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MR JUSTICE GRAY: Mr Irving, I have your clip which I obviously have not had time to read. Before we get into that, shall we, as proposed, just look ahead and consider what is going to be happening? We are going to have Professor van Pelt today, is that right?
MR RAMPTON: Yes, my Lord, that right.
MR IRVING: Yes.
MR JUSTICE GRAY: So that the transcript is clear, that is him being interposed in order to be called by the Defendants and cross-examined because he has commitments elsewhere. Is it expected he will be finished in a day?
MR IRVING: I doubt it, my Lord. I think two days.
MR JUSTICE GRAY: Right. So when will he resume? He cannot be here tomorrow, Mr Rampton, can he?
MR RAMPTON: He can tomorrow but not Thursday.
MR JUSTICE GRAY: So we should get rid of him.
MR RAMPTON: If he can be done in two days, so much the better; if he cannot, he can come back on Friday.
MR JUSTICE GRAY: We have to keep within reasonable bounds so I hope he will be finished within two days.
MR RAMPTON: Mr Irving's original estimate for him was three days. We asked what the estimate was. But, if it is two days, so much the better. If we have Friday a blank, as it were, then I shall continue cross-examining Mr Irving on Friday, I suppose.
MR JUSTICE GRAY: Yes.
MR RAMPTON: Then on Monday, Professor McDonald, and I do not know about Dr Fox, it may be him too. I do not know. That is in Mr Irving's hands.
MR JUSTICE GRAY: I cannot remember who Professor McDonald is.
MR IRVING: My expert witness.
MR RAMPTON: He is a social scientist, I think.
MR JUSTICE GRAY: How long is he going to be, just so that you are communicating about timing?
MR IRVING: I shall be submitting various documents to him with your Lordship's permission, my Lord, and it depends on whether Mr Rampton wishes to cross-examine him or not.
MR JUSTICE GRAY: He may not know the answer to that until he knows in more detail what he is going to say.
MR RAMPTON: I have a pretty good idea what he is going to say. The answer is if I cross-examine him at all, it will be quite shortly, I expect.
MR JUSTICE GRAY: And then Fox?
MR RAMPTON: I do not know about Mr Fox. That is Mr Irving's witness.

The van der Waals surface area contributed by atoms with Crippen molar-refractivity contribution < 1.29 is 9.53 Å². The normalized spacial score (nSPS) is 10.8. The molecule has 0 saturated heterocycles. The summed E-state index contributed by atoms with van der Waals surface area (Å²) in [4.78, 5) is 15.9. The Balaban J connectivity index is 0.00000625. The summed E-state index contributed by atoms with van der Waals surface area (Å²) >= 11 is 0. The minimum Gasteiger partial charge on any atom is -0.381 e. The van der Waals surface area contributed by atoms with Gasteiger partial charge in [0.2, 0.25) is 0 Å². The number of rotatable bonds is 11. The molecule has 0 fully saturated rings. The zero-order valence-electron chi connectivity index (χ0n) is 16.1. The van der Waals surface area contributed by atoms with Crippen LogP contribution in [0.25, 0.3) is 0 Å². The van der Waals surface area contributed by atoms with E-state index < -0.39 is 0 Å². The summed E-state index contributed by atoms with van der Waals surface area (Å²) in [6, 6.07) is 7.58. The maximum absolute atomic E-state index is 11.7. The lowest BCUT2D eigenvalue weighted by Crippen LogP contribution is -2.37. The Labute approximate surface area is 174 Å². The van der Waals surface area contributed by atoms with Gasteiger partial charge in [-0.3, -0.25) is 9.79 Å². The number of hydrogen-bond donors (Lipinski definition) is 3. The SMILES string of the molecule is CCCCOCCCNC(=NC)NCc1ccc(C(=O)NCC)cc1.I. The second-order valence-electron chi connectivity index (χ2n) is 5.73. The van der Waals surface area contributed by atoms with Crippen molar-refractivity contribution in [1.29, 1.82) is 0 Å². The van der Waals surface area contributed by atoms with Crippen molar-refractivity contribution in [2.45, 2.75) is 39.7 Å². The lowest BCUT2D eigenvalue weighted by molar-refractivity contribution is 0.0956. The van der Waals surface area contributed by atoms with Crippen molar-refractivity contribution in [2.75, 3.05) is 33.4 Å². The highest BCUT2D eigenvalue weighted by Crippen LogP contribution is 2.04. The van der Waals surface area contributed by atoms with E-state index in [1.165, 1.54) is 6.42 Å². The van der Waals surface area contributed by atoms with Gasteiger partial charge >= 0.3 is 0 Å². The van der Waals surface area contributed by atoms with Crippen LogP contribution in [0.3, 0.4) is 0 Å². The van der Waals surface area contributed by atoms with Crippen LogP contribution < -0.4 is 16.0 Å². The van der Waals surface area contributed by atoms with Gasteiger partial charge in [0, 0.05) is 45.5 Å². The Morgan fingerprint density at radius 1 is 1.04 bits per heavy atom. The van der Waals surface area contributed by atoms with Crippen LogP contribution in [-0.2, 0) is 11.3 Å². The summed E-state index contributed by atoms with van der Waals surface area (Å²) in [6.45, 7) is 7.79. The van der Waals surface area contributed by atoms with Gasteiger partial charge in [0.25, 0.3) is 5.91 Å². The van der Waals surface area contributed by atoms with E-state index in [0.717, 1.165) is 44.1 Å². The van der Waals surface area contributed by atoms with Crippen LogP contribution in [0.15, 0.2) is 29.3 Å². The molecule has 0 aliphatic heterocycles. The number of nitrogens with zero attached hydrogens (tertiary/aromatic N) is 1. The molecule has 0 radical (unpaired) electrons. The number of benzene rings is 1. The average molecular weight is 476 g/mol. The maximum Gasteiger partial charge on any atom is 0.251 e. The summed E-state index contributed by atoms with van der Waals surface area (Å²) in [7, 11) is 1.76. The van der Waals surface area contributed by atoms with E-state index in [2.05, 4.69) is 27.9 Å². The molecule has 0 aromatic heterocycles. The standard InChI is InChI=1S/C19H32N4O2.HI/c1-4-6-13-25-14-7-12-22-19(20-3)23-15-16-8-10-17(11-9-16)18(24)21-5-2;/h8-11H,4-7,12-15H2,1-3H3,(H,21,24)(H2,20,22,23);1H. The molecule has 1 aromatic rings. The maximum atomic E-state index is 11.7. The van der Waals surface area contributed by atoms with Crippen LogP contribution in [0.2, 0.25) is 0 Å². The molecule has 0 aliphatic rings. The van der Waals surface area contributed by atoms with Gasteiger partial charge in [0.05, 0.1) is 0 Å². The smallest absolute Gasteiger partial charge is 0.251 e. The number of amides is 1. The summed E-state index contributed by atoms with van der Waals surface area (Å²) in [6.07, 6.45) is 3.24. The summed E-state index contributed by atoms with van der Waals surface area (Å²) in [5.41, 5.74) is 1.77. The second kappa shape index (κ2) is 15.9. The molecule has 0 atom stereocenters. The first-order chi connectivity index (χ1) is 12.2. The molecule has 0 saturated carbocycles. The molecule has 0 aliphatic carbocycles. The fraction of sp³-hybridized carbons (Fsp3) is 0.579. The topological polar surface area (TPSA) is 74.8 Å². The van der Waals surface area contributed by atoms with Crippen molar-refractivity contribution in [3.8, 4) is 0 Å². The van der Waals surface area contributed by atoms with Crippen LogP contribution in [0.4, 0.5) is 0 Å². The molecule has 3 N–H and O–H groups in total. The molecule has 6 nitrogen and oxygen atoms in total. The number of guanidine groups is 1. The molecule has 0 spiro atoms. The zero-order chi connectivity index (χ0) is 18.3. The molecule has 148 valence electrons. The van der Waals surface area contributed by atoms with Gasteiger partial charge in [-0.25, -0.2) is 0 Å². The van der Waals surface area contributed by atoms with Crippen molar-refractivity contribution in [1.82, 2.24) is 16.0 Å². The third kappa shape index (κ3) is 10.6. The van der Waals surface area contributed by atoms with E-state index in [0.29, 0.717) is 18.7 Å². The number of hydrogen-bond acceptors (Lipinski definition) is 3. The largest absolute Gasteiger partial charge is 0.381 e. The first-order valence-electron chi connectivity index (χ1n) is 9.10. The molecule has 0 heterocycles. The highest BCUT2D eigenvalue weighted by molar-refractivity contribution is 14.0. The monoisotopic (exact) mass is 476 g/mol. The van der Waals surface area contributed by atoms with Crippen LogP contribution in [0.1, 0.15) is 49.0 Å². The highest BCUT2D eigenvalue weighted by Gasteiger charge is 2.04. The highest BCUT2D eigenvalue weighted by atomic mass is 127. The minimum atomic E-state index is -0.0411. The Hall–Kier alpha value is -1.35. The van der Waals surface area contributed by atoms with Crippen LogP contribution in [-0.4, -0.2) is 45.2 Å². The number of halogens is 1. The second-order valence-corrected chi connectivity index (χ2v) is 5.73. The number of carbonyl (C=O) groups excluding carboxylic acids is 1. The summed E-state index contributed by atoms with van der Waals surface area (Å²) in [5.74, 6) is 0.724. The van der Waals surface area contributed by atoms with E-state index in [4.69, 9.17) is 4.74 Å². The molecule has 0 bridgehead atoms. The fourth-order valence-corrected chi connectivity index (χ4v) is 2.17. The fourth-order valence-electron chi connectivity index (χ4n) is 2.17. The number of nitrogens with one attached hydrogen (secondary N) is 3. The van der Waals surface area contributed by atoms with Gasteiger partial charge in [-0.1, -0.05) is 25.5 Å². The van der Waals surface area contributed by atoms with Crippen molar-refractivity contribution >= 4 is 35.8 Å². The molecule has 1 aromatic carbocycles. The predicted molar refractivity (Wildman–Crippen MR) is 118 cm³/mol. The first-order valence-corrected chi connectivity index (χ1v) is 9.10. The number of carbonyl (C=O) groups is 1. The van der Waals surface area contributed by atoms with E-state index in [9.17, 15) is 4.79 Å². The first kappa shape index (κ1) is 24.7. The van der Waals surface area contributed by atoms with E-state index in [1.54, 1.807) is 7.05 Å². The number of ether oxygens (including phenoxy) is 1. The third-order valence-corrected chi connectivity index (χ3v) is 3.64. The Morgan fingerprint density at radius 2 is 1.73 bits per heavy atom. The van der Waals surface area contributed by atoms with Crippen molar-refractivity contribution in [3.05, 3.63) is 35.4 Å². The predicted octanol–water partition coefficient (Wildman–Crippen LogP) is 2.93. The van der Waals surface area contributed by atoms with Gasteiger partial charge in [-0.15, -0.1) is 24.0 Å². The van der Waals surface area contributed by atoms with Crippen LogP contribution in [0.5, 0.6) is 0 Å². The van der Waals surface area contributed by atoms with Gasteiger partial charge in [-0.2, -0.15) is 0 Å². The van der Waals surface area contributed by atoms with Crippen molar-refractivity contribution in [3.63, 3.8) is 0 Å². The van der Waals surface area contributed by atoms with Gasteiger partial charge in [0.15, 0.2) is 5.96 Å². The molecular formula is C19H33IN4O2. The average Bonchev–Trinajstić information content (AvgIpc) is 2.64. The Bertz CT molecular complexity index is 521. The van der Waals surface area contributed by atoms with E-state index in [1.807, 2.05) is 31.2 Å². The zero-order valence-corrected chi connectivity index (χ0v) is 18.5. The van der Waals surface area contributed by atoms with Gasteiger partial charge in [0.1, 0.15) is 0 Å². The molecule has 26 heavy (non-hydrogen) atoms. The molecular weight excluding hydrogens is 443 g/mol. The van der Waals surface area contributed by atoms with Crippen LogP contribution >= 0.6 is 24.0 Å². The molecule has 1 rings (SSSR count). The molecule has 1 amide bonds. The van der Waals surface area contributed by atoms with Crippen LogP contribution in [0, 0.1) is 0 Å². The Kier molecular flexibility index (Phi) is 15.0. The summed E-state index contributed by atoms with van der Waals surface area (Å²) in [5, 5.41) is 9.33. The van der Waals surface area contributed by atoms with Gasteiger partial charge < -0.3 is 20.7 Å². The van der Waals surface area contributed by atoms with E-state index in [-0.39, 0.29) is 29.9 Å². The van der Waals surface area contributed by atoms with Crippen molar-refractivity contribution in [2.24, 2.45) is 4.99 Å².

MR IRVING: I expect Dr Fox will be half a day, my Lord, if that.
MR JUSTICE GRAY: Right.
MR RAMPTON: Then, my Lord, I hope I will be able to complete any outstanding issues arising out of Evans and the political scientists in the remainder of the four days of
MR JUSTICE GRAY: Yes.
MR RAMPTON: I would be disappointed if I do not. I would hope I would be quicker than that.
MR JUSTICE GRAY: I think I would too. I think you have been through the most -- if I can use the word "laborious" without giving offence -- laborious bit.
MR RAMPTON: No, not laborious, perhaps the most important issues anyway.
MR JUSTICE GRAY: Distorting history on Hitler.
MR RAMPTON: Distorting Hitler and Holocaust denial by means of Auschwitz denial.
MR JUSTICE GRAY: So at the end of those four days, will that complete your cross-examination?
MR RAMPTON: Yes, it should do. As your Lordship knows, Reichskristallnacht is a bit fiddly.
MR JUSTICE GRAY: It is quite convoluted.
MR RAMPTON: It is convoluted, exactly, so it may take a bit of time. Then, my Lord, we are now being speculative, in a sense, provisional, we would hope to start our evidence, excluding Professor van Pelt, on Monday, whatever it is of February, with possibly Professor Browning, possibly Dr Longerich, possibly Professor Evans, I do not know. Then I think perhaps the only political scientists we will call as a witness is Funke, the German. But that is a little bit in the future.
I have put question marks against Levin and Eatwell and also against the Russian witness Tarasov because, quite frankly, having regard to the witness statement of Mr Irving's witness, the journalist, Peter Miller, I do not think Mr Tarasov has anything to add at all.
MR JUSTICE GRAY: I will say again that I think in relation to the Moscow diaries some sort of accommodation might be possible.